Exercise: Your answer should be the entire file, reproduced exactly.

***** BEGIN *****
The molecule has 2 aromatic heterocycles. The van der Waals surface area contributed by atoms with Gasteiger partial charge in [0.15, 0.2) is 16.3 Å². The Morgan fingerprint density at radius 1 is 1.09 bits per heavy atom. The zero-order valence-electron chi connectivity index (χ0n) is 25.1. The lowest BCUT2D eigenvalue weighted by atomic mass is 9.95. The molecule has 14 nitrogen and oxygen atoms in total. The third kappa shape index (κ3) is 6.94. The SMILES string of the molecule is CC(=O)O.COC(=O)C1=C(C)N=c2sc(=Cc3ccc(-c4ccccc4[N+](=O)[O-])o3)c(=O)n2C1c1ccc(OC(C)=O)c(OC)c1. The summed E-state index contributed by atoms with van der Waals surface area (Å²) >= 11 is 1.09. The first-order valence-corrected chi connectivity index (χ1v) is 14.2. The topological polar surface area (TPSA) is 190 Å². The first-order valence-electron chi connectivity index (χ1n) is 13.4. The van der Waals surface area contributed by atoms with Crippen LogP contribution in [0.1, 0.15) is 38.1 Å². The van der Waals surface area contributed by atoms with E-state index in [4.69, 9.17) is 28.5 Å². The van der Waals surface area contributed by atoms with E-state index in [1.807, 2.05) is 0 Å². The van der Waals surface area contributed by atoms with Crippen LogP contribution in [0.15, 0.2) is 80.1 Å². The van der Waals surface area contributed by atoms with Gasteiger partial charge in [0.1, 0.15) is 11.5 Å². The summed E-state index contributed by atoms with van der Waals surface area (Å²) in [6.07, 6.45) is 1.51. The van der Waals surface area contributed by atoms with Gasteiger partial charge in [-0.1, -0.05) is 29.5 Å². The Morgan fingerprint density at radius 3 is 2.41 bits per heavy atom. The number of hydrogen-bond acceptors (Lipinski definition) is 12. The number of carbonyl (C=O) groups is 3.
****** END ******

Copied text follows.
The molecule has 2 aromatic heterocycles. The van der Waals surface area contributed by atoms with Gasteiger partial charge in [0.15, 0.2) is 16.3 Å². The Morgan fingerprint density at radius 1 is 1.09 bits per heavy atom. The zero-order valence-electron chi connectivity index (χ0n) is 25.1. The lowest BCUT2D eigenvalue weighted by atomic mass is 9.95. The molecule has 14 nitrogen and oxygen atoms in total. The third kappa shape index (κ3) is 6.94. The SMILES string of the molecule is CC(=O)O.COC(=O)C1=C(C)N=c2sc(=Cc3ccc(-c4ccccc4[N+](=O)[O-])o3)c(=O)n2C1c1ccc(OC(C)=O)c(OC)c1. The summed E-state index contributed by atoms with van der Waals surface area (Å²) >= 11 is 1.09. The first-order valence-corrected chi connectivity index (χ1v) is 14.2. The topological polar surface area (TPSA) is 190 Å². The first-order valence-electron chi connectivity index (χ1n) is 13.4. The van der Waals surface area contributed by atoms with Crippen LogP contribution in [0.1, 0.15) is 38.1 Å². The van der Waals surface area contributed by atoms with E-state index in [4.69, 9.17) is 28.5 Å². The van der Waals surface area contributed by atoms with E-state index in [1.807, 2.05) is 0 Å². The van der Waals surface area contributed by atoms with Crippen LogP contribution in [0.15, 0.2) is 80.1 Å². The van der Waals surface area contributed by atoms with Gasteiger partial charge in [0.1, 0.15) is 11.5 Å². The summed E-state index contributed by atoms with van der Waals surface area (Å²) in [6.07, 6.45) is 1.51. The van der Waals surface area contributed by atoms with Gasteiger partial charge in [-0.1, -0.05) is 29.5 Å². The Morgan fingerprint density at radius 3 is 2.41 bits per heavy atom. The number of hydrogen-bond acceptors (Lipinski definition) is 12. The number of carbonyl (C=O) groups is 3.